Vanguard Total Australian Market (ASX:VAS) ETF review

CaptainFI, Captain FI, money, VAS
A world class Aussie investment with management fees you could cover using spare change

VAS is Vanguard’s offering for an Australian ETF. It tracks the S&P/ASX 300 index, which is the top 300 Australian publicly traded companies by market capital. This is majority exposure to Australian markets, with a very small exposure to foreign markets – Vanguard claim as of Aug 2019 review that the foreign market exposure is 3.3% of the entire fund. Vanguard claim that this fund is suited to buy and hold investors seeking long term capital growth with tax effective income along the way.

Vanguard manage VAS in accordance with their principles of;

Competitive long-term performance Vanguard’s investment approach provides investors with an efficient way to capture long-term market performance.

Diversification The Fund invests in a diversified portfolio of securities, which means the Fund is less exposed to the performance fluctuations of individual securities.

Low cost investing  The Fund has low ongoing fees as we strive to minimise the costs of managing and operating the Fund.


The details

Vanguard Total Australian shares (ASX:VAS) is currently managing approx (AUD) $28.38 Billion across 296 holdings in line with the Standards and Poors ASX 300 index. There is a significant sector allocation to financials, including the big four Aussie banks, as well as other blue chips in the materials and mining sector such as CSL construction and BHP Group. Combined, the top 10 holdings account for 43% of the total fund.

CaptainFI, Captain FI, money, VAS
VAS Sector allocation (Vanguard August 2019 report)
CaptainFI, Captain FI, money, VAS
VAS top 10 holdings (Vanguard August 2019 report)

In July 2019 VAS announced it had reduced its annual fees, from the original Management Expense Ratio of .14% down to a more reasonable .10%. This means it will cost you just $10 per year, for every $10,000 you have invested in VAS. This is still very low, especially compared to the market average Aussie mutual fund fee of 1.6% p.a. – VAS is 16 times cheaper than the average! However A200 is probably VAS’s main competitor, which offers a .07% MER, for a slightly different (but almost identical) product.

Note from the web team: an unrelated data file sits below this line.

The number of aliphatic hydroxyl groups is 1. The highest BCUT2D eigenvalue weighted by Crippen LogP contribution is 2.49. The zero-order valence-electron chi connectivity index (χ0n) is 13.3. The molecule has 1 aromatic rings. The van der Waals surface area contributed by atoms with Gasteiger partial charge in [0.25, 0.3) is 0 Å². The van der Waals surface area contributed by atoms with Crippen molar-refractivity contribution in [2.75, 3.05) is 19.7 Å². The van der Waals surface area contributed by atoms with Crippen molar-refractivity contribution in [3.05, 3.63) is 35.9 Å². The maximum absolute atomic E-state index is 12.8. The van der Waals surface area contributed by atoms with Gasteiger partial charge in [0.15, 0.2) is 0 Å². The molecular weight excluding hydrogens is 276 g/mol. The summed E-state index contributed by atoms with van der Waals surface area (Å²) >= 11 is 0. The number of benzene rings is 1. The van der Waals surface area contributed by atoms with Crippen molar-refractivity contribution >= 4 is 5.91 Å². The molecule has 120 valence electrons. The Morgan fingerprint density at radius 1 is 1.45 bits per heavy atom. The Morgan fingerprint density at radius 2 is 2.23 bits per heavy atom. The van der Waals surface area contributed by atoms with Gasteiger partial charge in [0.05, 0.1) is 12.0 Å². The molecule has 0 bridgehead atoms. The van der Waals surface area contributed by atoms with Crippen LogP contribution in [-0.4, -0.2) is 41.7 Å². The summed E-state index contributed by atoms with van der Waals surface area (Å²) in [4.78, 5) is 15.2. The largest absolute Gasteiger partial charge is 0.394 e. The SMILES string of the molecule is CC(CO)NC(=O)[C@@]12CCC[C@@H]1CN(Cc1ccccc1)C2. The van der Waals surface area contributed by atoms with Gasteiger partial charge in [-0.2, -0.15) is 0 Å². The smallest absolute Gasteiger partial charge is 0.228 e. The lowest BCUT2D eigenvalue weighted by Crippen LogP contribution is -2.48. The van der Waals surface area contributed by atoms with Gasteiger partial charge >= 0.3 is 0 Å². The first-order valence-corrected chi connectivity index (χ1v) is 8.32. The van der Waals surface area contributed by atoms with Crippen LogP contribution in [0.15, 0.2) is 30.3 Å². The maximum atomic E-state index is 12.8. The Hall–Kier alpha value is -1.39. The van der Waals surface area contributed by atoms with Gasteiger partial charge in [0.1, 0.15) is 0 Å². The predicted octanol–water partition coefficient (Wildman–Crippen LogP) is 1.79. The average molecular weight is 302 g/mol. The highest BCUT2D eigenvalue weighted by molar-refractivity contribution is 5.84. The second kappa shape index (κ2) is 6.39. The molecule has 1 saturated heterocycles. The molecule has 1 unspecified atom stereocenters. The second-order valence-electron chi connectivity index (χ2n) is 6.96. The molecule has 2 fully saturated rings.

VAS has provided good returns in line with the index since inception. They provide a very respectable dividend over the past year of 4% with a franking level of 82.2%. This means the grossed up dividend yield of VAS is 4.7%. This number is a fairer comparison to other share returns after accounting for franking tax benefits. VAS consistently provides a high degree of franking which makes the dividends very tax effective – 2016: 81.3%, 2017: 77.8%, 2018: 71.5%, 2019: 80.6%.

CaptainFI, Captain FI, money, VAS
Vanguard performance against the S&P/ASX 300 index (source: Vanguard)
CaptainFI, Captain FI, money, VAS
VAS share price growth (source: Google)

Why I own VAS

I own VAS because I want to invest in Australian stock, and I don’t have time nor the inclination to pick individual stocks. VAS is an easy option to get a passive investment in the Australian market with very low management fees.

It has had good capital growth and also passes on dividends from the portfolio, which come with a majority franking credit (80.6% franking in 2019) making it a tax effective income source. I want to eventually have enough that I can live off the combined income of my ETFs and LICs, and given the dividend exceeds 4%, this makes implementing the 4% rule for portfolio draw down extremely simple.

VAS vs A200

Similar to the discussion between US ETFs VTS (Vanguard) and IVV (BlackRock iShares), there is a choice to be made in the Australian market between the Vanguard offering VAS and the Betashares offering A200. VAS historically had twice the management fee of A200, but given they recently reduced this to a MER of .10% it makes VAS more attractive and the discussion more even.

Whilst I like that A200 is cheaper than VAS in terms of management fees, I also like the idea of splitting my funds across two ETFs. I get a feeling of “diversification”, and I can buy whatever has gone down the most. I also note that each ETF tracks a slightly different index. VAS tracks the S&P ASX 300 index, and A200 tracks the Solactive 200 index. This makes them different products, although very similar.


To wrap up, VAS is a pretty solid choice if you want exposure to the Aussie market. It’s a no-frills type ETF, with ultra low management fees. Hopefully Vanguard continue to slash the costs even further as the fund grows, to remain competitive with BetaShares A200 fund. Do you own VAS or A200 stock in your path of FI?


I sold my VAS shares and moved this cash into A200 due to its lower management fee and similar risk exposure

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